may not be cited except as provided by
Minn. Stat. § 480A.08, subd. 3 (2004).
IN COURT OF APPEALS
Filed March 14, 2006
Reversed and remanded
Concurring specially, Randall, Judge
Hennepin County District Court
File No. 04075384
Peter A. MacMillan, Michele R.
Wallace, Assistant Crystal City Attorneys, MacMillan, Wallace & Athanases,
Paul W. Rogosheske, Thuet, Pugh,
Rogosheske & Atkins, Ltd.,
Considered and decided by Randall, Presiding Judge; Peterson, Judge; and Huspeni, Judge.*
U N P U B L I S H E D O P I N I O N
In this appeal from a pretrial order dismissing a charge of refusal to submit to a chemical test, the state argues that the district court erred in concluding that because the implied-consent advisory administered to respondent did not inform respondent that test refusal is a gross misdemeanor that may result in harsher penalties than test failure, the advisory violated respondent’s due process rights. We reverse and remand.
Respondent Daniel Joseph Melde was arrested for driving while impaired. A police officer administered the implied-consent advisory to respondent. Respondent acknowledges that he understood the advisory and that he was given an opportunity and had enough time to contact an attorney. Instead of contacting an attorney, respondent contacted his high-school hockey coach, who advised him to refuse testing.
refused testing and was charged by complaint with one count of second-degree driving
while impaired (DWI) for refusing to submit to a chemical test, in violation of
Minn. Stat. § 169A.20, subd. 2 (2004), and Minn. Stat. § 169A.25 (2004), and
one count of third-degree DWI for operating a motor vehicle when under the
influence of alcohol, in violation of Minn. Stat. § 169A.20, subd. 1(1) (2004),
The district court concluded that “by
failing to advise arrestees of the enhanced criminality and penalties that
result from refusal,” the implied-consent advisory “violates the due process
requirements of both the
D E C I S I O N
a pretrial prosecution appeal from an order granting a defendant’s motion to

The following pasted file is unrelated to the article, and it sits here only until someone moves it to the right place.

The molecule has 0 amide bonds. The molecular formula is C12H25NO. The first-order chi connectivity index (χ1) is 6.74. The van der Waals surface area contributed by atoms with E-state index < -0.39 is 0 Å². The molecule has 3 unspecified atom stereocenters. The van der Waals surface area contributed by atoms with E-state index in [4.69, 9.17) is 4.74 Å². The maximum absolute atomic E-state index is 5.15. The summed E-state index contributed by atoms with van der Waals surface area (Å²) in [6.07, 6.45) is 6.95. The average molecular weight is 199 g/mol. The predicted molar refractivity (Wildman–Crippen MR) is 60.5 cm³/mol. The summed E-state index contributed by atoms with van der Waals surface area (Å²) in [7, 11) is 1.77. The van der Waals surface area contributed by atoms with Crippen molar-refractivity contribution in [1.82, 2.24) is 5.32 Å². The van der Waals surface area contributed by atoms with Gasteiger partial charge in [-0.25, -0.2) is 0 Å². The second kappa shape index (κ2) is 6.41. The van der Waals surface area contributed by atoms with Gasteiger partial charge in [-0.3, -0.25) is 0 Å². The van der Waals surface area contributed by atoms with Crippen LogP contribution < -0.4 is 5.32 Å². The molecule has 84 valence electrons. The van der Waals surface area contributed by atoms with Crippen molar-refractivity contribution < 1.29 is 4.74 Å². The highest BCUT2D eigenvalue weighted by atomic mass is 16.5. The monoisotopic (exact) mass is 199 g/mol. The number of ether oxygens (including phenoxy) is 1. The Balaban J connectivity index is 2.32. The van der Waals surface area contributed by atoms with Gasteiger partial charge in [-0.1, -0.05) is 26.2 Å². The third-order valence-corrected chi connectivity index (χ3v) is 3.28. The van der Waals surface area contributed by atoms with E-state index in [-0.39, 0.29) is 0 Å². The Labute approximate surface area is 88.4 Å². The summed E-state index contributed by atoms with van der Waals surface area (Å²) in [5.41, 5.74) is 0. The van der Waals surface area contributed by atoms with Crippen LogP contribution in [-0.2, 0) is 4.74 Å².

dismiss a criminal charge, this court will only reverse the determination of
the district court if the state demonstrates clearly and unequivocally that the
district court has erred in its judgment and that, unless reversed, the error
will have a critical impact on the outcome of the trial. State v. Poupard, 471 N.W.2d 686, 689 (
argues that although the district court dismissed the test-refusal charge, the
state has not shown critical impact on the outcome of the prosecution because respondent
remains subject to prosecution for the third-degree-DWI charge. But this court concluded in Poupard that the critical-impact
requirement was met when one of two charges was dismissed.
The state argues that the district court erred in its judgment when it concluded that the implied-consent advisory violates due process. We agree. This court held in State v. Myers, ___ N.W.2d ___ (Minn. App. Mar. 14, 2005), which is being released concurrently with this opinion, that when the implied-consent advisory is administered to a person under Minn. Stat. § 169A.51, subd. 2 (2004), failing to inform the person that test refusal is a gross misdemeanor that may result in harsher penalties than a test failure does not violate the person’s due-process rights.
Reversed and remanded.
RANDALL, Judge (concurring specially).
I concur in the result.
* Retired judge of the Minnesota Court of Appeals, serving by appointment pursuant to Minn. Const. art. VI, § 10.